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13 May, 2016 - 16:19

As with other external forces, management must also prioritize the importance of the factors that affect competition. The relationships between these elements and competition must be understood if the organization is to be able to develop and sustain a competitive advantage.

Competitive analysis focuses on opportunities and threats that may occur because of actual or potential competitive changes in strategy. It starts with identifying current and potential competitors. For example, who are General Motors' competitors? If you named companies like Toyota, Ford, Chrysler, and Honda, you are right, but you have just begun. Table 5.1 outlines some of General Motors' competitors, and Table 5.2 does the same with Nintendo's competitors.

It is essential that the marketer begin this assessment by answering the following question: "What criteria can be used to identify a salient set of competitors?"



Table 5.1 Analysis of General Motors' competitors







Auto dealers



Delta Airlines




American Airlines




Honda motorcycles

Local repair shops



Mass transit


Video games


Table 5.2 Analysis of Nintendo's competitors

Game suppliers

Game providers





The Tilt

Family time

Plitt Theaters

Hunting, fishing


Video game parlor

Parker brothers

The New York Mets

golf, Little league



Blockbuster Video

Six Flags

baseball, Girl Scouts


It is clear from these two examples that an accurate accounting of competitors is much broader than the obvious. If we define our competitors too narrowly, we risk the chance that an unidentified competitor will take market share away from us without our knowledge. For example, General Motors obviously competes against Ford, Chrysler, Toyota, and other auto manufacturers. They also compete against Sears in the repair market, the subway in large cities, the airlines, and Schwinn, among people for whom bicycle riding is popular. Nintendo competes against Sega in the video game market. They also compete against Blockbuster Video, the local gym, board games, the theater, and rock concerts. Competition focuses on the wants and needs being satisfied, not the product being produced. General Motors, then, is competing to satisfy your need for transportation. Nintendo is competing to satisfy your need for entertainment.

In addition to identifying a competitor from the perspective of the customer, other criteria might be the geographic location of competitors, relative size, history, channels of distribution, and common tactics.

A second question to consider is the following: "What criteria do we need to use to make sure that our competitors are 'correctly' identified?" One way of answering this question is to track the customers' perceptions of product groupings and substitution. Do they change over time? Likewise, tracking expected competitors over time may prove insightful.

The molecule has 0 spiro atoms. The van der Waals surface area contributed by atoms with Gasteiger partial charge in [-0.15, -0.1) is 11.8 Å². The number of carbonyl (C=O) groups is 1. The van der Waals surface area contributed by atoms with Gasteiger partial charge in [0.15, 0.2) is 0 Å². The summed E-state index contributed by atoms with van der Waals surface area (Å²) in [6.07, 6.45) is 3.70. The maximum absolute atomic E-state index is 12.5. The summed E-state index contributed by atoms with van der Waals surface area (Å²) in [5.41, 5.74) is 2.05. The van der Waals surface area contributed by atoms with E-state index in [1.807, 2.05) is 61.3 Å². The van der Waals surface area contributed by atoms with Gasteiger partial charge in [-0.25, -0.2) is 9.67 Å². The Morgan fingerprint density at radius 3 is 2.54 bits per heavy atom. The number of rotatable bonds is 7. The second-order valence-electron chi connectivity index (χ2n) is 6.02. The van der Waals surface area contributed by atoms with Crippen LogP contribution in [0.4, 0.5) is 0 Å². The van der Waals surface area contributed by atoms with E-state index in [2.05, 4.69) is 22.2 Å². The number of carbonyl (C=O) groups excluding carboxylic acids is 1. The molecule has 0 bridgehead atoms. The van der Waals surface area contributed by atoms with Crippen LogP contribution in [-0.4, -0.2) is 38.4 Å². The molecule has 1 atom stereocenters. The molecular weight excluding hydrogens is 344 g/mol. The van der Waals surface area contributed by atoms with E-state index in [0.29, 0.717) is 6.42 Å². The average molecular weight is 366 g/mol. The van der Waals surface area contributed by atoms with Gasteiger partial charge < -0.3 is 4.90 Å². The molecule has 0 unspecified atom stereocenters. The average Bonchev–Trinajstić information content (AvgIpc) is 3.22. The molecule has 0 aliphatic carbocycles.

Once competitors are correctly identified, it is helpful to assess them relative to factors that drive competition: entry, bargaining power of buyers and suppliers, existing rivalries, and substitution possibilities. These factors relate to a firm's marketing mix decisions and may be used to create a barrier to entry, increase brand awareness, or intensify a fight for market share.

Barriers to entry represent business practices or conditions that make it difficult for new or existing firms to enter the market. Our entrepreneurs, Carol and Jane, aced several barriers to entry. Typically, barriers to entry can be in the form of capital requirements, advertising expenditures, product identity, distribution access, or switching costs. Japan has been accused of having unofficial cultural-based barriers to the Japanese market.

In industries such as steel, automobiles, and computers, the power of buyers and suppliers can be very high. Powerful buyers exist when they are few in number, there are low switching costs, or the product represents a significant share of the buyer's total costs. This is common for large retailers such as Wal-Mart and Home Depot. A supplier gains power when the product is critical to the buyer and when it has built up the switching costs. Examples include Microsoft and BMW.

Existing competitors and possible substitutes also influence the dynamics of the competition. For example, in slow-growth markets, competition is more severe for any possible gains in market share. High fixed costs also create competitive pressure for firms to fill production capacity. For example hospitals are increasing their advertising in a battle to fill beds, which represents a high fixed cost.